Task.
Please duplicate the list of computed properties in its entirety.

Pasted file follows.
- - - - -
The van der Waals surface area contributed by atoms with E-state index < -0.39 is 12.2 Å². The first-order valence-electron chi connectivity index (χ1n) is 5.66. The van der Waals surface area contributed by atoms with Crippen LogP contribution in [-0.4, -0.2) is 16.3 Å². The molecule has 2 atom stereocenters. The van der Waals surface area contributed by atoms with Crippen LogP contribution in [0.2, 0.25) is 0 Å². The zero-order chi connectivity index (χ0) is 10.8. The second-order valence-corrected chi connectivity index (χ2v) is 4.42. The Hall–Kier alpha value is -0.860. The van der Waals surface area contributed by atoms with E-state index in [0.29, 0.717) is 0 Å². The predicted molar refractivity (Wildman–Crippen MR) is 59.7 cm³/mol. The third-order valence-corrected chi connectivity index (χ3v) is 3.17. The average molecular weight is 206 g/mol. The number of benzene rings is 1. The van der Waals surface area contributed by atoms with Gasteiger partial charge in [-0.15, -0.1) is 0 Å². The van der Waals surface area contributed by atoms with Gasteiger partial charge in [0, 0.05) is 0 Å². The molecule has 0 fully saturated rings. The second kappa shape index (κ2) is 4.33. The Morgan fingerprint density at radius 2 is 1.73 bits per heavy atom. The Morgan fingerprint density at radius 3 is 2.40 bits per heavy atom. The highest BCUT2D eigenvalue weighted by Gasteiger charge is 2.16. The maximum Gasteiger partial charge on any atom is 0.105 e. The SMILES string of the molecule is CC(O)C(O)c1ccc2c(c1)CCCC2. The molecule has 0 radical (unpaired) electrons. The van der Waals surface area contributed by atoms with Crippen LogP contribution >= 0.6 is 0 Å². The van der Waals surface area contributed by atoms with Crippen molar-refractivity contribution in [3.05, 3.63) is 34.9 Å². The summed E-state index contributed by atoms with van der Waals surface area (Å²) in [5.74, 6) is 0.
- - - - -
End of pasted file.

The van der Waals surface area contributed by atoms with E-state index < -0.39 is 12.2 Å². The first-order valence-electron chi connectivity index (χ1n) is 5.66. The van der Waals surface area contributed by atoms with Crippen LogP contribution in [-0.4, -0.2) is 16.3 Å². The molecule has 2 atom stereocenters. The van der Waals surface area contributed by atoms with Crippen LogP contribution in [0.2, 0.25) is 0 Å². The zero-order chi connectivity index (χ0) is 10.8. The second-order valence-corrected chi connectivity index (χ2v) is 4.42. The Hall–Kier alpha value is -0.860. The van der Waals surface area contributed by atoms with E-state index in [0.29, 0.717) is 0 Å². The predicted molar refractivity (Wildman–Crippen MR) is 59.7 cm³/mol. The third-order valence-corrected chi connectivity index (χ3v) is 3.17. The average molecular weight is 206 g/mol. The number of benzene rings is 1. The van der Waals surface area contributed by atoms with Gasteiger partial charge in [-0.15, -0.1) is 0 Å². The van der Waals surface area contributed by atoms with Gasteiger partial charge in [0, 0.05) is 0 Å². The molecule has 0 fully saturated rings. The second kappa shape index (κ2) is 4.33. The Morgan fingerprint density at radius 2 is 1.73 bits per heavy atom. The Morgan fingerprint density at radius 3 is 2.40 bits per heavy atom. The highest BCUT2D eigenvalue weighted by Gasteiger charge is 2.16. The maximum Gasteiger partial charge on any atom is 0.105 e. The SMILES string of the molecule is CC(O)C(O)c1ccc2c(c1)CCCC2. The molecule has 0 radical (unpaired) electrons. The van der Waals surface area contributed by atoms with Crippen LogP contribution >= 0.6 is 0 Å². The van der Waals surface area contributed by atoms with Crippen molar-refractivity contribution in [3.05, 3.63) is 34.9 Å². The summed E-state index contributed by atoms with van der Waals surface area (Å²) in [5.74, 6) is 0.